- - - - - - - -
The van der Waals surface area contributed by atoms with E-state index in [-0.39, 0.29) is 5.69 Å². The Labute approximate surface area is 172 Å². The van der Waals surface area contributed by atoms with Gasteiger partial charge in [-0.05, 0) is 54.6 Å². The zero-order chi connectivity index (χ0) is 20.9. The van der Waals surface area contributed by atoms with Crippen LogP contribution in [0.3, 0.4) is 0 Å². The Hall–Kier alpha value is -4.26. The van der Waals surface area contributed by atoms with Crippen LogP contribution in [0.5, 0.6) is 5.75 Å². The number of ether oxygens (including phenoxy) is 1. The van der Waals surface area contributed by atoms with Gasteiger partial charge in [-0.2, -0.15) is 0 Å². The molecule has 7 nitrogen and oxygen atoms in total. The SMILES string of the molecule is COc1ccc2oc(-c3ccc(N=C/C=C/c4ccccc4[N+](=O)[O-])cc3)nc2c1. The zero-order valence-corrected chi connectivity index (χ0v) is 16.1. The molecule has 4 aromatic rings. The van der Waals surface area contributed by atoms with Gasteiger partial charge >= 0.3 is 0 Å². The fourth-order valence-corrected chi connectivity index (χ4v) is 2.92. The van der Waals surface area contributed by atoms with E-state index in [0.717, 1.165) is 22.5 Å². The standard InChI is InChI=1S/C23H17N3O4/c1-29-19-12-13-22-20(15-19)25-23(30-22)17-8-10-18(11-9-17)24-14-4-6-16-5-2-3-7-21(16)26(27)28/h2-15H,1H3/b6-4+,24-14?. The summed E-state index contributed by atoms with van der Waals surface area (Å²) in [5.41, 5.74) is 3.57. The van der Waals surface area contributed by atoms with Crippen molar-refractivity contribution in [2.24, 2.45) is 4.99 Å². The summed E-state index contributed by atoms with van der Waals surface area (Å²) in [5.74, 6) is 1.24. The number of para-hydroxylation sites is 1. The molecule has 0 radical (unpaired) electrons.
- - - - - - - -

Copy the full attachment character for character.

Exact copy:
The van der Waals surface area contributed by atoms with E-state index in [-0.39, 0.29) is 5.69 Å². The Labute approximate surface area is 172 Å². The van der Waals surface area contributed by atoms with Gasteiger partial charge in [-0.05, 0) is 54.6 Å². The zero-order chi connectivity index (χ0) is 20.9. The van der Waals surface area contributed by atoms with Crippen LogP contribution in [0.3, 0.4) is 0 Å². The Hall–Kier alpha value is -4.26. The van der Waals surface area contributed by atoms with Crippen LogP contribution in [0.5, 0.6) is 5.75 Å². The number of ether oxygens (including phenoxy) is 1. The van der Waals surface area contributed by atoms with Gasteiger partial charge in [-0.2, -0.15) is 0 Å². The molecule has 7 nitrogen and oxygen atoms in total. The SMILES string of the molecule is COc1ccc2oc(-c3ccc(N=C/C=C/c4ccccc4[N+](=O)[O-])cc3)nc2c1. The zero-order valence-corrected chi connectivity index (χ0v) is 16.1. The molecule has 4 aromatic rings. The van der Waals surface area contributed by atoms with Gasteiger partial charge >= 0.3 is 0 Å². The fourth-order valence-corrected chi connectivity index (χ4v) is 2.92. The van der Waals surface area contributed by atoms with E-state index in [0.717, 1.165) is 22.5 Å². The standard InChI is InChI=1S/C23H17N3O4/c1-29-19-12-13-22-20(15-19)25-23(30-22)17-8-10-18(11-9-17)24-14-4-6-16-5-2-3-7-21(16)26(27)28/h2-15H,1H3/b6-4+,24-14?. The summed E-state index contributed by atoms with van der Waals surface area (Å²) in [5.41, 5.74) is 3.57. The van der Waals surface area contributed by atoms with Crippen molar-refractivity contribution in [2.24, 2.45) is 4.99 Å². The summed E-state index contributed by atoms with van der Waals surface area (Å²) in [5.74, 6) is 1.24. The number of para-hydroxylation sites is 1. The molecule has 0 radical (unpaired) electrons.